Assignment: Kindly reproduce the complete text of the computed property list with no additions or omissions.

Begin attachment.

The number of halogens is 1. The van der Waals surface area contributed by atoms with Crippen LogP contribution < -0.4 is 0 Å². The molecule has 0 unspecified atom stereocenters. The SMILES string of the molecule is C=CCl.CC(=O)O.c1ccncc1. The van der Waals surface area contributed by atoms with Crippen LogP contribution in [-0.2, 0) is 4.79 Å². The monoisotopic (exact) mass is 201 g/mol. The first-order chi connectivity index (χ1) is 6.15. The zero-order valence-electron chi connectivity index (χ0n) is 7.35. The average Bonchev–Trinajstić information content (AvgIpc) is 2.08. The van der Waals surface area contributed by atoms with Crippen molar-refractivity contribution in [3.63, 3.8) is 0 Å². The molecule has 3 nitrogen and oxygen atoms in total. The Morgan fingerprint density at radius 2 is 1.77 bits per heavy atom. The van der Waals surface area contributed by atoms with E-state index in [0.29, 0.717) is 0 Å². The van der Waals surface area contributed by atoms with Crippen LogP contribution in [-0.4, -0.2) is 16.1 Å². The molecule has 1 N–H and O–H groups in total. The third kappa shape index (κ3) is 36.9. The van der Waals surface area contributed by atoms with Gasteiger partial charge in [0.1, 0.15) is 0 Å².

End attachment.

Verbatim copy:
The number of halogens is 1. The van der Waals surface area contributed by atoms with Crippen LogP contribution < -0.4 is 0 Å². The molecule has 0 unspecified atom stereocenters. The SMILES string of the molecule is C=CCl.CC(=O)O.c1ccncc1. The van der Waals surface area contributed by atoms with Crippen LogP contribution in [-0.2, 0) is 4.79 Å². The monoisotopic (exact) mass is 201 g/mol. The first-order chi connectivity index (χ1) is 6.15. The zero-order valence-electron chi connectivity index (χ0n) is 7.35. The average Bonchev–Trinajstić information content (AvgIpc) is 2.08. The van der Waals surface area contributed by atoms with Crippen molar-refractivity contribution in [3.63, 3.8) is 0 Å². The molecule has 3 nitrogen and oxygen atoms in total. The Morgan fingerprint density at radius 2 is 1.77 bits per heavy atom. The van der Waals surface area contributed by atoms with E-state index in [0.29, 0.717) is 0 Å². The van der Waals surface area contributed by atoms with Crippen LogP contribution in [-0.4, -0.2) is 16.1 Å². The molecule has 1 N–H and O–H groups in total. The third kappa shape index (κ3) is 36.9. The van der Waals surface area contributed by atoms with Gasteiger partial charge in [0.1, 0.15) is 0 Å².